W3C home > Mailing lists > Public > whatwg@whatwg.org > April 2010

[whatwg] Introduction of media accessibility features

From: Silvia Pfeiffer <silviapfeiffer1@gmail.com>
Date: Thu, 15 Apr 2010 14:00:06 +1000
Message-ID: <z2w2c0e02831004142100ib563dd90p867bc1fbe623b8b1@mail.gmail.com>
On Thu, Apr 15, 2010 at 1:08 PM, Jonas Sicking <jonas at sicking.cc> wrote:
> On Wed, Apr 14, 2010 at 5:59 PM, Silvia Pfeiffer
> <silviapfeiffer1 at gmail.com> wrote:
>> On Thu, Apr 15, 2010 at 3:19 AM, Tab Atkins Jr. <jackalmage at gmail.com> wrote:
>>
>> If TTML creates specs that cannot be mapped, then those are ignored.
>> All we are basically committing to would be that a best effort is done
>> on the mapping. Just like with SRT we would do a best effort on the
>> mapping - there are SRT files now that have more than just plain text
>> in them. But we would not commit to interpreting every special markup
>> that some author came up with that worked in his particular player.
>>
>> I think the dependencies between external timed text formats and HTML5
>> are much less than e.g. the dependency on SVG. TTML is not supposed to
>> be a native Web format in my eyes. It is just interpreted for the Web.
>
> I'm not sure I understand what you mean by "TTML is not supposed to be
> a native Web format"? Once browsers add support for it, it becomes a
> native web format.

Would you call SRT a native Web format, too? Are RSS and ATOM native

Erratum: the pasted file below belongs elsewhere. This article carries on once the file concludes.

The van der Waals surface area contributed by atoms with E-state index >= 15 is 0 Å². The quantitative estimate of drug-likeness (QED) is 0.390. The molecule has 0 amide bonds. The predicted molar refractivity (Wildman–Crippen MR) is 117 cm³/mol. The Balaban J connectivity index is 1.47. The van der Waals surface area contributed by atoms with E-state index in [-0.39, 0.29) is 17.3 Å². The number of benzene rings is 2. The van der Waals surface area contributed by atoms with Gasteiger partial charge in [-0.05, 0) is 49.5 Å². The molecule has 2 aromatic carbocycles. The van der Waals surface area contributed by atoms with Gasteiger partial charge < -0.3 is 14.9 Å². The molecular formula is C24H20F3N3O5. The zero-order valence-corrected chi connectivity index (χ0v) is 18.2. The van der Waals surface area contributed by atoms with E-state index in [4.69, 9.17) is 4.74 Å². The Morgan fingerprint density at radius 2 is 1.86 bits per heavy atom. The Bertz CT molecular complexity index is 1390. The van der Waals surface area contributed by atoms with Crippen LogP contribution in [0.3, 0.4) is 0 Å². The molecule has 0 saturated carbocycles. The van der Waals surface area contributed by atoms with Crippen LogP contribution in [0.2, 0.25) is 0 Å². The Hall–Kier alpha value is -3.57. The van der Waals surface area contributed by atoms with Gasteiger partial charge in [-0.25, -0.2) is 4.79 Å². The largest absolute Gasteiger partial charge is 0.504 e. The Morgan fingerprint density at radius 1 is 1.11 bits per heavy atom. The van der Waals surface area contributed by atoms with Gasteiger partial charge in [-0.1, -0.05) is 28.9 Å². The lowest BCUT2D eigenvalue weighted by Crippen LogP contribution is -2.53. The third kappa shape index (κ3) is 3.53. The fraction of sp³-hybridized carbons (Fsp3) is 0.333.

Web formats?


> No matter if the implementation behind the scenes
> map xsl:fo to CSS or through some other means. Netscape 4 implemented
> CSS by mapping it to JSSS [1], however for all any web developer ever
> knew, Netscape 4 supported CSS. Poorly.

CSS is much tighter linked to HTML than a timed text format. If your
UA happens to not support TTML, only one feature will be missing, i.e.
timed text on your video. That doesn't destroy your Web page. But lack
of CSS support does.


> I really do hate to come up with a new format. But I think TTML is
> severely off the mark for what we want. Am I wrong in that marking up
> dialogue vs. sound effects vs. narrator vs. descriptions is important?
> Or at least more useful than for example the ability to set the text
> outline blur radius?

I don't think your requirement is off the mark. I think it is
something that current caption formats don't do, since there hasn't
been a need and nobody has really looked at them from a Web
background. Therefore it wasn't included in TTML. I also have multiple
requirements that are not satisfied by TTML. I was under the
impression that we can fix up TTML with such extensions. But if people
prefer to develop a new format, that's fine by me.

That doesn't mean though that we can ignore TTML. For what it has been
developed - for use in captions in all sorts of environment, which
include for example digital TV and mobile devices - it has been good
and its use is spreading.


Cheers,
Silvia.
Received on Wednesday, 14 April 2010 21:00:06 UTC

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